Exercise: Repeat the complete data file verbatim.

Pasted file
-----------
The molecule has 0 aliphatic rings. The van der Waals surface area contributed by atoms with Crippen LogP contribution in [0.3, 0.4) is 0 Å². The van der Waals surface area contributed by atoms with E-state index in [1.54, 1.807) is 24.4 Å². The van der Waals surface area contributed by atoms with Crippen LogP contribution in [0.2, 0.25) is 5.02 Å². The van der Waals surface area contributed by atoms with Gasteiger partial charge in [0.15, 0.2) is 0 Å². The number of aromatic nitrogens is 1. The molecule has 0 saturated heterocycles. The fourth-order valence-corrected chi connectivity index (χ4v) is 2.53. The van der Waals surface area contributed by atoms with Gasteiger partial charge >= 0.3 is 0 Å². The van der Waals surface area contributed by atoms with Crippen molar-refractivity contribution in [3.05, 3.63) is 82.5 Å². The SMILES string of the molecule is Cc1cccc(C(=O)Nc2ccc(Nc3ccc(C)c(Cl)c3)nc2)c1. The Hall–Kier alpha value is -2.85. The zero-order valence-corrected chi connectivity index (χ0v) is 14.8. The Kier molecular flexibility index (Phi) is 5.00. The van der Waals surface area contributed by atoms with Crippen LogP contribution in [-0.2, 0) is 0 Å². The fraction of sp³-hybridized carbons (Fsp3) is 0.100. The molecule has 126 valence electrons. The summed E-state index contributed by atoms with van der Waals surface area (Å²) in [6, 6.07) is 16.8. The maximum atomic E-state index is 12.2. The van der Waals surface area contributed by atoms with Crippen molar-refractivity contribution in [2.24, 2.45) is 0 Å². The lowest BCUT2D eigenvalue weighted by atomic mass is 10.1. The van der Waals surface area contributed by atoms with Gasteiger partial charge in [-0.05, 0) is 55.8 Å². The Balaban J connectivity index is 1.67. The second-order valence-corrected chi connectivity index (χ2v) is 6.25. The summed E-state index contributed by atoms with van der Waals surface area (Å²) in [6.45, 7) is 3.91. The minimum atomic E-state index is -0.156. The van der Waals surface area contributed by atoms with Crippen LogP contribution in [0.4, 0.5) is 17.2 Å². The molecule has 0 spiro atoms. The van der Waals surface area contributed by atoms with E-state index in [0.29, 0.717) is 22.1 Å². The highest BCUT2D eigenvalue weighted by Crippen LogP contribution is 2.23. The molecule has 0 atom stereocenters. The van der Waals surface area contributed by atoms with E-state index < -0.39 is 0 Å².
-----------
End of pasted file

The molecule has 0 aliphatic rings. The van der Waals surface area contributed by atoms with Crippen LogP contribution in [0.3, 0.4) is 0 Å². The van der Waals surface area contributed by atoms with E-state index in [1.54, 1.807) is 24.4 Å². The van der Waals surface area contributed by atoms with Crippen LogP contribution in [0.2, 0.25) is 5.02 Å². The van der Waals surface area contributed by atoms with Gasteiger partial charge in [0.15, 0.2) is 0 Å². The number of aromatic nitrogens is 1. The molecule has 0 saturated heterocycles. The fourth-order valence-corrected chi connectivity index (χ4v) is 2.53. The van der Waals surface area contributed by atoms with Gasteiger partial charge >= 0.3 is 0 Å². The van der Waals surface area contributed by atoms with Crippen molar-refractivity contribution in [3.05, 3.63) is 82.5 Å². The SMILES string of the molecule is Cc1cccc(C(=O)Nc2ccc(Nc3ccc(C)c(Cl)c3)nc2)c1. The Hall–Kier alpha value is -2.85. The zero-order valence-corrected chi connectivity index (χ0v) is 14.8. The Kier molecular flexibility index (Phi) is 5.00. The van der Waals surface area contributed by atoms with Crippen LogP contribution in [-0.2, 0) is 0 Å². The fraction of sp³-hybridized carbons (Fsp3) is 0.100. The molecule has 126 valence electrons. The summed E-state index contributed by atoms with van der Waals surface area (Å²) in [6, 6.07) is 16.8. The maximum atomic E-state index is 12.2. The van der Waals surface area contributed by atoms with Crippen molar-refractivity contribution in [2.24, 2.45) is 0 Å². The lowest BCUT2D eigenvalue weighted by atomic mass is 10.1. The van der Waals surface area contributed by atoms with Gasteiger partial charge in [-0.05, 0) is 55.8 Å². The Balaban J connectivity index is 1.67. The second-order valence-corrected chi connectivity index (χ2v) is 6.25. The summed E-state index contributed by atoms with van der Waals surface area (Å²) in [6.45, 7) is 3.91. The minimum atomic E-state index is -0.156. The van der Waals surface area contributed by atoms with Crippen LogP contribution in [0.4, 0.5) is 17.2 Å². The molecule has 0 spiro atoms. The van der Waals surface area contributed by atoms with E-state index in [0.29, 0.717) is 22.1 Å². The highest BCUT2D eigenvalue weighted by Crippen LogP contribution is 2.23. The molecule has 0 atom stereocenters. The van der Waals surface area contributed by atoms with E-state index < -0.39 is 0 Å².